Daily meditation

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“All glories to Sri Govinda Lilamrita, the immortal nectar pastimes of Sri Govinda, that defeats the nectar of the demigods, or the desire for liberation, bestows a wonderful sacred thirst whenever it is drunk through words or with the mind, curing the disease of material life and deluding one with loving intoxication, nourishing the heart and the body and giving a high taste to those who always relish this nectar.”[1]


Niśānta-līḷā (3:36 a.m. — 4:24 a.m.)

The sakhīs’ morning services.

Nidrā-devī, seeing that the night was over, awakened Rādhā’s sakhīs, who got up just in time to do their personal services.

The sakhīs opened their sleepy eyes and glanced anxiously in all directions. They feared that maybe they had overslept and missed the time for their duties. When they saw that the two joyful lovers were still resting, however, the sakhīs sat quietly on their beds collecting their thoughts.

One sakhī yawned and teased Her friends,

“O sakhīs! How have you awakened, being so exhausted from your intense pastimes with Krishna?”

The sakhīs then relished the sight of Krishna’s nail marks on their lotus-bud breasts with their bee-like eyes, rolling about from staying up all night.

At dawn, the mañjarīs engaged in their daily duties of making garlands and tāmbūla. They enjoyed smelling the sweet bodily fragrances of Rādhā-Mādhava lying firmly bound by Cupid’s arrows.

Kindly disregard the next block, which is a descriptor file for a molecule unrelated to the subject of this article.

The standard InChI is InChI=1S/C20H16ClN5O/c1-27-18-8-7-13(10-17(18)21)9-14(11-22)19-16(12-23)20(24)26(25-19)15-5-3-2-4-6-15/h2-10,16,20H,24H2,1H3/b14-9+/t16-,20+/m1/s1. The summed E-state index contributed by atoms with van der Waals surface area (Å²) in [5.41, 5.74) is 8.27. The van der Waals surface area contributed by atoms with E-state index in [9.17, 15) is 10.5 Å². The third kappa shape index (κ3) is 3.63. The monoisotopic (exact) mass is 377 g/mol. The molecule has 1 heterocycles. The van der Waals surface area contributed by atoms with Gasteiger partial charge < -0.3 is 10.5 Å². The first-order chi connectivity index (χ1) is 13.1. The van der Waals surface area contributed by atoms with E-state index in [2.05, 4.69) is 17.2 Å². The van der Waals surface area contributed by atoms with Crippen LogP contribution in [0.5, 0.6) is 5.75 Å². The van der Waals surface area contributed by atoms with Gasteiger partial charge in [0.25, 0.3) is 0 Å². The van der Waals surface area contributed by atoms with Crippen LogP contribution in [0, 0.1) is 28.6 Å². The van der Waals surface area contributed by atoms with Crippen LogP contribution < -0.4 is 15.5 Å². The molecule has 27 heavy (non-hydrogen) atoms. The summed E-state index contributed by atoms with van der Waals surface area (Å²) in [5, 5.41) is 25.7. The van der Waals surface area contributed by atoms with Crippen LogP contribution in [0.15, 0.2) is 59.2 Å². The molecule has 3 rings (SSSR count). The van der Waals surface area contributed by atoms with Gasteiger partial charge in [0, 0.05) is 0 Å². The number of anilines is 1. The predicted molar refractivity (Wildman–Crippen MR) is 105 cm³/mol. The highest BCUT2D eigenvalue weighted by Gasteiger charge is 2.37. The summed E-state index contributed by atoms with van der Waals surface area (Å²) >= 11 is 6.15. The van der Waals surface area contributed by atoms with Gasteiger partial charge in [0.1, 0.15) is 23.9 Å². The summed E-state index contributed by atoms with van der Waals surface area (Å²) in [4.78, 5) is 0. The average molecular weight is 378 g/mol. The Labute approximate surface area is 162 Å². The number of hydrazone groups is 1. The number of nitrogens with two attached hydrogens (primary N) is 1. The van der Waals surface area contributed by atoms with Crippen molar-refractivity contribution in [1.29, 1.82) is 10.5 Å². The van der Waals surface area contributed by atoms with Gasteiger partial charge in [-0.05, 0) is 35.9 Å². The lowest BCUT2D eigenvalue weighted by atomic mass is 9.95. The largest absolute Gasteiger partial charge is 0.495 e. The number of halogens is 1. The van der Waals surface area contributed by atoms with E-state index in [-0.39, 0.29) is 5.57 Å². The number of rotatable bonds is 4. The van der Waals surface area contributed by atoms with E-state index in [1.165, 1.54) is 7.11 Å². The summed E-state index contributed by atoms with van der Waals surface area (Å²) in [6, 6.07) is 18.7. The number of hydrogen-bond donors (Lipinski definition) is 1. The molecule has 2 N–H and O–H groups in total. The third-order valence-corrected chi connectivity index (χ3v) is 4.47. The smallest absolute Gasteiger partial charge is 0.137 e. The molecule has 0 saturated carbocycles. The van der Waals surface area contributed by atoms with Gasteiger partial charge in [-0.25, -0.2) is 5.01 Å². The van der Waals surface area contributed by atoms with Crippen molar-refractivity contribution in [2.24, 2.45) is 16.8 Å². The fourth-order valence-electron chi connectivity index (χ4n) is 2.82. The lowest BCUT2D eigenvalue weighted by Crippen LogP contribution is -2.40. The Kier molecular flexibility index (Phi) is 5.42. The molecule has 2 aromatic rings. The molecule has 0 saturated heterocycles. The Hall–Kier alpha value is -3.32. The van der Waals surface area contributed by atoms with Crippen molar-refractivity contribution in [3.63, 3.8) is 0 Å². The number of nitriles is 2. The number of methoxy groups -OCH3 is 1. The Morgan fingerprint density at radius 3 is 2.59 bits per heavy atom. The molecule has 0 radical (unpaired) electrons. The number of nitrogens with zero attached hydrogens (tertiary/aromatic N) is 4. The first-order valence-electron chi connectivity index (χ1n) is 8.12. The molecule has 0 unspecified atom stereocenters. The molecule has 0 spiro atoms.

One mañjarī approached the sakhīs and spoke excitedly,

“O sakhīs! Put your lotus faces to the lattice windows and glance within the pleasure grove. Just see how deep sleep pleasantly caresses the two lovers, so skillful in the dance of Eros.”

Inside the grove they beheld Rādhā-Mādhava entwined in a deep embrace as They slept. The blue and yellow radiance of Their unadorned bodies caused the jeweled lamps in the cottage to appear like buds of blue lotus and campaka[2].

One mañjarī said,

“O sakhīs, look! A stationary lightning bolt surrounds a black cloud to shower us with mādhurya-rasa. Servants become happy after satisfying their masters. Today however, the servants have been rewarded even without doing service!”

Elsewhere some mañjarīs prepared garlands, cosmetics and betel nuts. Others put pieces of aguru wood in the incense burners. A gentle spring breeze suddenly appeared to delight the Lord and Lady of the kuñja.

The wind blew softly because it was drowsy having just arisen from sleep. The Malayan breeze, kissing the freshly blooming creepers, spread their sweet scents throughout the forest.

The bumblebees sleeping in the flowers awoke upon smelling the attractive aromas.

Vṛndā-devī, aroused by the buzzing of the bees, realized it was daybreak and glanced anxiously in all directions. She sent her birds to awaken Rādhā-Mādhava[3].

[1] From the Govinda-līlāmṛta 1.5

[2] Krishna-bhāvanāmṛtam 1.1-9

[3] Krishna-bhāvanāmṛtam 1.15-19



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